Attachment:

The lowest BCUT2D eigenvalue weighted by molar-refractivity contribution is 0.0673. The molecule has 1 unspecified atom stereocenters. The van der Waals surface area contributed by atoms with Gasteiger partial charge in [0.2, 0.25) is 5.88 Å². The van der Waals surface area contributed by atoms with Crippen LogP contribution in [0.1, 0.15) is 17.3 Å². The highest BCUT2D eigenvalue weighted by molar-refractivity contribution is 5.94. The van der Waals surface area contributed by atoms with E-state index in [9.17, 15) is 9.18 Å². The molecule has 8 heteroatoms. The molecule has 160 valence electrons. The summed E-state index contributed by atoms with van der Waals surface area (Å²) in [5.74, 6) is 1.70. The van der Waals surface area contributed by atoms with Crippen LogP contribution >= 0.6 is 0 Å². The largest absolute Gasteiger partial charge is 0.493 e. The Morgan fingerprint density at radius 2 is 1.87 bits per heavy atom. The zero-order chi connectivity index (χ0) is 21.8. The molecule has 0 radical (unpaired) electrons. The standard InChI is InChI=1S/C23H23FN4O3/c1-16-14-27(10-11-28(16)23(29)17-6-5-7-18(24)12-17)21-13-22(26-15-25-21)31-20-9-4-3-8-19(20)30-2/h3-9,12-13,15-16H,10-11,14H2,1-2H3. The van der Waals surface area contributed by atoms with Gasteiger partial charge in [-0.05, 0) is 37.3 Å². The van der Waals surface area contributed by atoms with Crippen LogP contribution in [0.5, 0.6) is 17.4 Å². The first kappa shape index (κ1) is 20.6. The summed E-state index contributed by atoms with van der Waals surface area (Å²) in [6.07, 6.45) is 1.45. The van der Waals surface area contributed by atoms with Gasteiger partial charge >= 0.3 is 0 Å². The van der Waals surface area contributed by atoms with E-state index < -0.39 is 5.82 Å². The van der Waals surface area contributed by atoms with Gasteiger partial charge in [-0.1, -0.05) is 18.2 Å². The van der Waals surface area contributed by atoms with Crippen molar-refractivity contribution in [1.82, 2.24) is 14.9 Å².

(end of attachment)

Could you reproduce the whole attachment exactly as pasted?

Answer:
The lowest BCUT2D eigenvalue weighted by molar-refractivity contribution is 0.0673. The molecule has 1 unspecified atom stereocenters. The van der Waals surface area contributed by atoms with Gasteiger partial charge in [0.2, 0.25) is 5.88 Å². The van der Waals surface area contributed by atoms with Crippen LogP contribution in [0.1, 0.15) is 17.3 Å². The highest BCUT2D eigenvalue weighted by molar-refractivity contribution is 5.94. The van der Waals surface area contributed by atoms with E-state index in [9.17, 15) is 9.18 Å². The molecule has 8 heteroatoms. The molecule has 160 valence electrons. The summed E-state index contributed by atoms with van der Waals surface area (Å²) in [5.74, 6) is 1.70. The van der Waals surface area contributed by atoms with Crippen LogP contribution >= 0.6 is 0 Å². The largest absolute Gasteiger partial charge is 0.493 e. The Morgan fingerprint density at radius 2 is 1.87 bits per heavy atom. The zero-order chi connectivity index (χ0) is 21.8. The molecule has 0 radical (unpaired) electrons. The standard InChI is InChI=1S/C23H23FN4O3/c1-16-14-27(10-11-28(16)23(29)17-6-5-7-18(24)12-17)21-13-22(26-15-25-21)31-20-9-4-3-8-19(20)30-2/h3-9,12-13,15-16H,10-11,14H2,1-2H3. The van der Waals surface area contributed by atoms with Gasteiger partial charge in [-0.05, 0) is 37.3 Å². The van der Waals surface area contributed by atoms with Crippen LogP contribution in [0.5, 0.6) is 17.4 Å². The first kappa shape index (κ1) is 20.6. The summed E-state index contributed by atoms with van der Waals surface area (Å²) in [6.07, 6.45) is 1.45. The van der Waals surface area contributed by atoms with Gasteiger partial charge >= 0.3 is 0 Å². The van der Waals surface area contributed by atoms with E-state index < -0.39 is 5.82 Å². The van der Waals surface area contributed by atoms with Gasteiger partial charge in [-0.1, -0.05) is 18.2 Å². The van der Waals surface area contributed by atoms with Crippen molar-refractivity contribution in [1.82, 2.24) is 14.9 Å².